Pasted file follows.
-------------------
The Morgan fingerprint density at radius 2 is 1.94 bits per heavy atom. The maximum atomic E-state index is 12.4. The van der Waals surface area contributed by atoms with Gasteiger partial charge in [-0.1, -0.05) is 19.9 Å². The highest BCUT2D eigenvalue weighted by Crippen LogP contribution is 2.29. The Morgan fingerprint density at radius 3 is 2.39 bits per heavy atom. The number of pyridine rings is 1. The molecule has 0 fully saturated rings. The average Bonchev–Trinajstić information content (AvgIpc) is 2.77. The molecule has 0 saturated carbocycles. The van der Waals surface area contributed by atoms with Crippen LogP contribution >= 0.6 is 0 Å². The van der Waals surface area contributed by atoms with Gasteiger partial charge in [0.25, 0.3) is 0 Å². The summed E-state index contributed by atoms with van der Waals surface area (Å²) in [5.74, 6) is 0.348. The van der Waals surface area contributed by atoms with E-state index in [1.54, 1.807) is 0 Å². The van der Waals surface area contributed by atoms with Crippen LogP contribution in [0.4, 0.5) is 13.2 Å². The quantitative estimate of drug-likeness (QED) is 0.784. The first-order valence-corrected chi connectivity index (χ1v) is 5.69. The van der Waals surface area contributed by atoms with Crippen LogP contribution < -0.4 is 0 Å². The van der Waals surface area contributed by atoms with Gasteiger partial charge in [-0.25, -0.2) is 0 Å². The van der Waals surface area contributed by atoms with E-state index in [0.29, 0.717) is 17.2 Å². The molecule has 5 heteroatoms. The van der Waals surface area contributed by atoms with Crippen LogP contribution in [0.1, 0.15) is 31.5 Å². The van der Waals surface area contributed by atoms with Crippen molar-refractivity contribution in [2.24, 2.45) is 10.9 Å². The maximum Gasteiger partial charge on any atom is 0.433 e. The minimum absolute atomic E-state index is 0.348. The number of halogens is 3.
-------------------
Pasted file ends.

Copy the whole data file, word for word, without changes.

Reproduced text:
The Morgan fingerprint density at radius 2 is 1.94 bits per heavy atom. The maximum atomic E-state index is 12.4. The van der Waals surface area contributed by atoms with Gasteiger partial charge in [-0.1, -0.05) is 19.9 Å². The highest BCUT2D eigenvalue weighted by Crippen LogP contribution is 2.29. The Morgan fingerprint density at radius 3 is 2.39 bits per heavy atom. The number of pyridine rings is 1. The molecule has 0 fully saturated rings. The average Bonchev–Trinajstić information content (AvgIpc) is 2.77. The molecule has 0 saturated carbocycles. The van der Waals surface area contributed by atoms with Crippen LogP contribution >= 0.6 is 0 Å². The van der Waals surface area contributed by atoms with Gasteiger partial charge in [0.25, 0.3) is 0 Å². The summed E-state index contributed by atoms with van der Waals surface area (Å²) in [5.74, 6) is 0.348. The van der Waals surface area contributed by atoms with E-state index in [1.54, 1.807) is 0 Å². The van der Waals surface area contributed by atoms with Crippen LogP contribution in [0.4, 0.5) is 13.2 Å². The quantitative estimate of drug-likeness (QED) is 0.784. The first-order valence-corrected chi connectivity index (χ1v) is 5.69. The van der Waals surface area contributed by atoms with Crippen LogP contribution < -0.4 is 0 Å². The van der Waals surface area contributed by atoms with Gasteiger partial charge in [-0.25, -0.2) is 0 Å². The van der Waals surface area contributed by atoms with E-state index in [0.29, 0.717) is 17.2 Å². The molecule has 5 heteroatoms. The van der Waals surface area contributed by atoms with Crippen LogP contribution in [0.1, 0.15) is 31.5 Å². The van der Waals surface area contributed by atoms with Crippen molar-refractivity contribution in [2.24, 2.45) is 10.9 Å². The maximum Gasteiger partial charge on any atom is 0.433 e. The minimum absolute atomic E-state index is 0.348. The number of halogens is 3.